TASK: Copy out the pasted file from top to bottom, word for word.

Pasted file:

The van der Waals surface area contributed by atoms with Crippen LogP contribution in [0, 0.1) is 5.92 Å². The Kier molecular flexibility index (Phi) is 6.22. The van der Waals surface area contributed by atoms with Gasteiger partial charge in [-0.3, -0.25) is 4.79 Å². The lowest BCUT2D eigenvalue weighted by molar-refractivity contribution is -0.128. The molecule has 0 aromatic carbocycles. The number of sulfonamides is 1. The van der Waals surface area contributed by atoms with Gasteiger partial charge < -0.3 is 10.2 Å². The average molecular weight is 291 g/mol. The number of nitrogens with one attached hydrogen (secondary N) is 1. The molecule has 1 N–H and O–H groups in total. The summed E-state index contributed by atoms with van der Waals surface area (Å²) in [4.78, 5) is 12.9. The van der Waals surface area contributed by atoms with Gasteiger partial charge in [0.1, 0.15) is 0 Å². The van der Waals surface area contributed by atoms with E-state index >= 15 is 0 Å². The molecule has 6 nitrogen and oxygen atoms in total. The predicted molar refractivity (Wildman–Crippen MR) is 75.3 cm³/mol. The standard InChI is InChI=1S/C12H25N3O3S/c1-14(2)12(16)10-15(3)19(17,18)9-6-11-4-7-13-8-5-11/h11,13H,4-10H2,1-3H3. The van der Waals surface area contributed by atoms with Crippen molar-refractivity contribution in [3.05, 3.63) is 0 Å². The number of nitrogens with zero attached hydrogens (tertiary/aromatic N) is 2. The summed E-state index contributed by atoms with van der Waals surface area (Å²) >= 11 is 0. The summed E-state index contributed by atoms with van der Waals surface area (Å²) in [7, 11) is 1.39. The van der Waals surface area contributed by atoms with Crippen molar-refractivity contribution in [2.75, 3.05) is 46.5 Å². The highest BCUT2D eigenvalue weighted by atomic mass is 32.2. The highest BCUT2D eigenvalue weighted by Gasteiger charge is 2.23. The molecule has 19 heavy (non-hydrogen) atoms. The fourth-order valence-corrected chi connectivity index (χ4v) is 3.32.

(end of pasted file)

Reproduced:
The van der Waals surface area contributed by atoms with Crippen LogP contribution in [0, 0.1) is 5.92 Å². The Kier molecular flexibility index (Phi) is 6.22. The van der Waals surface area contributed by atoms with Gasteiger partial charge in [-0.3, -0.25) is 4.79 Å². The lowest BCUT2D eigenvalue weighted by molar-refractivity contribution is -0.128. The molecule has 0 aromatic carbocycles. The number of sulfonamides is 1. The van der Waals surface area contributed by atoms with Gasteiger partial charge < -0.3 is 10.2 Å². The average molecular weight is 291 g/mol. The number of nitrogens with one attached hydrogen (secondary N) is 1. The molecule has 1 N–H and O–H groups in total. The summed E-state index contributed by atoms with van der Waals surface area (Å²) in [4.78, 5) is 12.9. The van der Waals surface area contributed by atoms with Gasteiger partial charge in [0.1, 0.15) is 0 Å². The van der Waals surface area contributed by atoms with E-state index >= 15 is 0 Å². The molecule has 6 nitrogen and oxygen atoms in total. The predicted molar refractivity (Wildman–Crippen MR) is 75.3 cm³/mol. The standard InChI is InChI=1S/C12H25N3O3S/c1-14(2)12(16)10-15(3)19(17,18)9-6-11-4-7-13-8-5-11/h11,13H,4-10H2,1-3H3. The van der Waals surface area contributed by atoms with Crippen molar-refractivity contribution in [3.05, 3.63) is 0 Å². The number of nitrogens with zero attached hydrogens (tertiary/aromatic N) is 2. The summed E-state index contributed by atoms with van der Waals surface area (Å²) >= 11 is 0. The summed E-state index contributed by atoms with van der Waals surface area (Å²) in [7, 11) is 1.39. The van der Waals surface area contributed by atoms with Crippen molar-refractivity contribution in [2.75, 3.05) is 46.5 Å². The highest BCUT2D eigenvalue weighted by atomic mass is 32.2. The highest BCUT2D eigenvalue weighted by Gasteiger charge is 2.23. The molecule has 19 heavy (non-hydrogen) atoms. The fourth-order valence-corrected chi connectivity index (χ4v) is 3.32.